A few months ago, I did a Twitter poll asking the Personal Finance community if you should focus on Increasing Income or Cutting Costs. I purposefully left option C of “Both” off the survey because I wanted to know what people thought was MOST important.
Thankfully they agreed with me (barely) and Increasing Income came out on top. Both are important, and one may be more important depending on your current situation. Some examples:
If you are making $100,000 and not saving anything, targeting your spending makes more sense
If you are making $36,000 a year and not saving anything, a focus on increasing your income makes more sense.
The latter example was me, six years ago. Could we have cut spending? Sure. But the floor we could cut too was shallow and increasing income has unlimited potential (theoretically). I didn’t see a point in making a ton of decisions or sacrifices to save a few hundred dollars every month. Instead, we focused on making thousands more every single year.
I went from $36,000 to $85,000 in 6.5 Years – 136% increase.
Mrs.AE went from $36,000 to $65,000 in 4 years – 80% increase
That is an extra $78,000, every year for us to put to work. There is no way we could come even close to making that big of an impact by cutting spending. Increasing our income is by far the biggest reason for our Net Worth progress over the last few years. I am depending on the above trend to expedite our Financial Independence journey.
Why I push increasing income so hard, especially for the younger crowd:
- You can increase your savings rate without cutting current lifestyle
- One change pays you every month, every year until you stop working
- Raises compound over time (check out the example below starting with a $40,000 salary)
From $40K to $65,155.79 in ten years!
Please head over to the Financial Independence Action Series page for more FI content!
Methods we used to increase our income
A brief outline of all the different moves and methods I used to increase my salary from $36,000 to $85,000.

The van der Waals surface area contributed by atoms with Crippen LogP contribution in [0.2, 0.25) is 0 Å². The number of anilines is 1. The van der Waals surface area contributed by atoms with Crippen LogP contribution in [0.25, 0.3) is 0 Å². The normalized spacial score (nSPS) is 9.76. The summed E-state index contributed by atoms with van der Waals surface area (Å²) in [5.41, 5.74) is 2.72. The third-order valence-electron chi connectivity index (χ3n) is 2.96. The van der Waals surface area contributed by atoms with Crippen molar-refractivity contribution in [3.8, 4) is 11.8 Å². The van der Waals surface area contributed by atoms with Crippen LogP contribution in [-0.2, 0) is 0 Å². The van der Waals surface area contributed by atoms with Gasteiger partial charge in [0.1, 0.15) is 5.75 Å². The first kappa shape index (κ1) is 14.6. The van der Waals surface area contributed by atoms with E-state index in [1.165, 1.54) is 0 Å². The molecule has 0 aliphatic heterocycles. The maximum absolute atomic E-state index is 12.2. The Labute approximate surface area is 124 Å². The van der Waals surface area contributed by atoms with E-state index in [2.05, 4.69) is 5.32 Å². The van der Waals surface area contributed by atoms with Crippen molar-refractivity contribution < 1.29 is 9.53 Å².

1. Curating a Positive Reputation
It might seem a little weird to talk about your reputation as the first section of an increasing your income post, but a good reputation early in your career will do wonders for you down the road. On the flip side, a bad one can kill your momentum before it even starts.
Managers talk. Peers talk. So if you develop a bad reputation that information will transfer well beyond your immediate network.
There are people I started with that moved on to new positions, and when they applied for jobs on my team I would share my experience. Even if I hadn’t worked with them for a few years and they completely changed their work habits peoples perception may not have changed.
Is it right? Mostly no, but if there are two people going for the same job and you have positive experiences with one and knew the other to be a slacker. Where are you going to go?
A fringe benefit is if you have a short slacking period people will give you the benefit of the doubt.
2. Knowing/Understanding Salary Ranges
I didn’t know if this deserved its own section, but it has played heavily into multiple sections below so it is worth highlighting. If you are going to successfully negotiate, you need to know your value. Both at your company and the overall job market (A.K.A. other companies that employ people with your skill set)
Above average employee with a below average salary? Time to start doing yourself a favor.
Glassdoor is a great resource that you can filter down by your title and geographic area.
This also plays into potential job/career changes in your future – if income is one of your primary drivers you should be vetting your potential career paths and using it in the decision-making process.
3. Getting the Most out of Yearly Raises
I laugh, every year, at the people who complain about putting their performance review together.